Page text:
Ejector scrapers do offer the ability to work in all soil conditions. “Ejector scraper design allows loading of light or heavy material, and the fast ejector scrapers are considered all-in-one scrapers,” says Goossen.
But dump scrapers can really shine in sand. “A Deere carry-all scraper approaches the cut with a slightly different angle than an ejector, making its performance in dry, loose materials superior,” Oliver asserts. “Because the carry-all relies on gravity for dumping, its cycle times are typically faster than an ejector. Its aggressive approach and front pivot design give the ejector faster blade response than a carry-all.”
Also take note of the blade configuration. “Certain blade configurations such as drop centers and teeth are better in tougher soils, while straight blades work better in sand,” says Oliver.
Tires or Tracks?
Soil type also influences the choice between wheels or tracks. “Selecting the right tires or tracks for the conditions and following the manufacturer’s recommendations for wheel slip will lead to better performance and lower costs,” says Oliver.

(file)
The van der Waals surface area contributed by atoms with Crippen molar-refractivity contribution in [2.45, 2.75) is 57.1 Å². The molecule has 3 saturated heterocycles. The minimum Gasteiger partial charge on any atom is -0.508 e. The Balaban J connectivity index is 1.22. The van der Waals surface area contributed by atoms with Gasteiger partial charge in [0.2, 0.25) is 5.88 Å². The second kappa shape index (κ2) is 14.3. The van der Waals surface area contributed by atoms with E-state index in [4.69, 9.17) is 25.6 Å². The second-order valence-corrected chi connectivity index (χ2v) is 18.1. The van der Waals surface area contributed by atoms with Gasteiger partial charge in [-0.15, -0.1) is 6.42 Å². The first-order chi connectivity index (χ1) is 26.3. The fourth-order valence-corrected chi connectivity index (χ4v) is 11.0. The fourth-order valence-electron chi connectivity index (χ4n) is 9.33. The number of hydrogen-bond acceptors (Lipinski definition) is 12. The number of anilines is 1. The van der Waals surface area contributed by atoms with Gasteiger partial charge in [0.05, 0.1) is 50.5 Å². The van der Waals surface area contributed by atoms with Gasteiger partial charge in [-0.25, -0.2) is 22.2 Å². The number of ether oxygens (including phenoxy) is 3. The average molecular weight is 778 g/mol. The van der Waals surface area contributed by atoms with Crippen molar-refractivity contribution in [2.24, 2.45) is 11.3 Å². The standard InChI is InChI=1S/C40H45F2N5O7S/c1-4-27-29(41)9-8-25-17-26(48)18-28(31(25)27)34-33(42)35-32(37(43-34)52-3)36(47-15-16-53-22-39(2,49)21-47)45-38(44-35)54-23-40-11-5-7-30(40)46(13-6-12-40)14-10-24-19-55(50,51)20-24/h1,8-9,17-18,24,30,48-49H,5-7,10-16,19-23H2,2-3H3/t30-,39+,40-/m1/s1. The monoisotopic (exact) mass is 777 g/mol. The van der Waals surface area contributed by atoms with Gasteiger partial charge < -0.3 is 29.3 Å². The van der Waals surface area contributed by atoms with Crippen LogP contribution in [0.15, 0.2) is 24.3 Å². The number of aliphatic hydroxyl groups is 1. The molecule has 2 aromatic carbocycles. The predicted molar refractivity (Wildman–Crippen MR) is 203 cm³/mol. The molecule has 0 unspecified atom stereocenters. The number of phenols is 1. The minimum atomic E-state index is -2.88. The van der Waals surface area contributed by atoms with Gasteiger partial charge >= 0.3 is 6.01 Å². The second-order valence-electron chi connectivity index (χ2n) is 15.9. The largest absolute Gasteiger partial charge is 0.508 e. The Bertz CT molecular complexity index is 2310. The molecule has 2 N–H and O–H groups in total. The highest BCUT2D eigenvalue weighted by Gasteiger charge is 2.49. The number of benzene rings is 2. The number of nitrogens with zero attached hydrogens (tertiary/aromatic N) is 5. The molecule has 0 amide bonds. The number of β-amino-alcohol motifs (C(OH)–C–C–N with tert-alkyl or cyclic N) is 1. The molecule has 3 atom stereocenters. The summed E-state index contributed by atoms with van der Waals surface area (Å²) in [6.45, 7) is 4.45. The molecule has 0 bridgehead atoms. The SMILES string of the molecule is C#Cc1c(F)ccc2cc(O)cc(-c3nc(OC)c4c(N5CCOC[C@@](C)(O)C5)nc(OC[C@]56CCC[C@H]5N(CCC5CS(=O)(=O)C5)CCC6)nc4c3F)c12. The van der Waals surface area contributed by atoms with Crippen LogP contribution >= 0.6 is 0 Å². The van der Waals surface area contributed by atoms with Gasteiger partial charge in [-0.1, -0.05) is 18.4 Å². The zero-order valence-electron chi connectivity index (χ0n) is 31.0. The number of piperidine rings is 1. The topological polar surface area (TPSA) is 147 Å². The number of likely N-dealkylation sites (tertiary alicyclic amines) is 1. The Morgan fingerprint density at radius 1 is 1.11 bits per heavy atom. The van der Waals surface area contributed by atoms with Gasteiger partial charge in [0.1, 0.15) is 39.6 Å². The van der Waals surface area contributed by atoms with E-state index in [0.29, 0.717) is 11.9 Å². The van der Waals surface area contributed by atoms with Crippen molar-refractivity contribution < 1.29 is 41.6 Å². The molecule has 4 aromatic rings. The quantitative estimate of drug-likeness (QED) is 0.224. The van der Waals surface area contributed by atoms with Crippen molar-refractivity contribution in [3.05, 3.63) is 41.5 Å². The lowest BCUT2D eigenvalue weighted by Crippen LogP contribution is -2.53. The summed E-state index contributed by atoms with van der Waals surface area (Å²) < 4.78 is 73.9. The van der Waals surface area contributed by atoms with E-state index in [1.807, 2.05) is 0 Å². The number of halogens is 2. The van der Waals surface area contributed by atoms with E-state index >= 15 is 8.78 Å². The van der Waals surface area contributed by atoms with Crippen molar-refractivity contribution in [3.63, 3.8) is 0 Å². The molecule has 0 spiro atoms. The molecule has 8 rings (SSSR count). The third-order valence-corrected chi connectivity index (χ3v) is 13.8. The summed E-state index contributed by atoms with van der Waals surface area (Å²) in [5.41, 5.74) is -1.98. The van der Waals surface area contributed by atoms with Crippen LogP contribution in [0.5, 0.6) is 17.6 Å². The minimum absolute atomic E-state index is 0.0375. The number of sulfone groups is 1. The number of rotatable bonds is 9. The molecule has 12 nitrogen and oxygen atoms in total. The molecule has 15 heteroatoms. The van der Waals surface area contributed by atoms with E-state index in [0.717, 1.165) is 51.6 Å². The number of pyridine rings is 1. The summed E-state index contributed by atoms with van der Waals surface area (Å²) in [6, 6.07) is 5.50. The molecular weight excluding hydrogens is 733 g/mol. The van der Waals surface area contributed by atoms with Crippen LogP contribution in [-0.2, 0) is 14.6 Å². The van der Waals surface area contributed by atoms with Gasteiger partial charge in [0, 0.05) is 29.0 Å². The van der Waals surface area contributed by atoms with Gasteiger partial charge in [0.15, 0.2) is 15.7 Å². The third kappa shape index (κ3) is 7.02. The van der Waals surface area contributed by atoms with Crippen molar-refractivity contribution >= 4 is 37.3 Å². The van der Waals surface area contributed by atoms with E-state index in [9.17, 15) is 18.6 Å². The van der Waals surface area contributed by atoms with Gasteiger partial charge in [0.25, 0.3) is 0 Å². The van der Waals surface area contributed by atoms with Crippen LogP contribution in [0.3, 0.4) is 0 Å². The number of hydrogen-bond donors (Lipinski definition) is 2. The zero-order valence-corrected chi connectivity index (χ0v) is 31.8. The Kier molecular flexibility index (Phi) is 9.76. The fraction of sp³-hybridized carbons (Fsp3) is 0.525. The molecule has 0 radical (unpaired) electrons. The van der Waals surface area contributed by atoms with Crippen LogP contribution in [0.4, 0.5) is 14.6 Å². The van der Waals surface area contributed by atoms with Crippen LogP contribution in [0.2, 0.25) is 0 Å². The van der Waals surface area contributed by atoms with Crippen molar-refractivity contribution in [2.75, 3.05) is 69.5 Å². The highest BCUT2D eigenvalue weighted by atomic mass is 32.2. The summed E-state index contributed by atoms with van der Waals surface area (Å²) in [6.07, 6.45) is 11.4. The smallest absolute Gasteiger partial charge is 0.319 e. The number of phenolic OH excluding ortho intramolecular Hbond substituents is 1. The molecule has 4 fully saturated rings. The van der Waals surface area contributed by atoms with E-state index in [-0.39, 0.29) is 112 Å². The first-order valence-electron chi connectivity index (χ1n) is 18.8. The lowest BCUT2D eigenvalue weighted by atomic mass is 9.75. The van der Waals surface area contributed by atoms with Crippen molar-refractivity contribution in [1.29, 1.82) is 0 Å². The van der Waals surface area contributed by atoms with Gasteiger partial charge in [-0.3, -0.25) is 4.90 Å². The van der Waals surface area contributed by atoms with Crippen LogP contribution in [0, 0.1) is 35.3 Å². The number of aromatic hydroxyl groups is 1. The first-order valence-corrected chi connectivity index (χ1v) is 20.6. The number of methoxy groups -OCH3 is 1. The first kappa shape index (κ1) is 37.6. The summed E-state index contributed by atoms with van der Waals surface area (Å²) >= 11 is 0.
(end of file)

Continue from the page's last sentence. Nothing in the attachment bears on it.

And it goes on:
The advantage of a wheel tractor is the wheels slip, so you have an automatic slip clutch between the tractor and the ground. However, proper air pressures can greatly affect performance in the cut. “You must carry a little higher air pressure on a wheel tractor because of the increased weight,” says Roger Lewno, Case IH team leader of large tractor marketing.
With tracks, performance comes through the powertrain and the engine. Tracks typically perform better in loose underfoot conditions such as sand, while tires perform well in topsoil and clays. Tracks are also better suited for adverse conditions. “The Case IH Quadtrac (track tractor) will get into conditions you simply can’t get into with a self-propelled scraper,” says Lewno.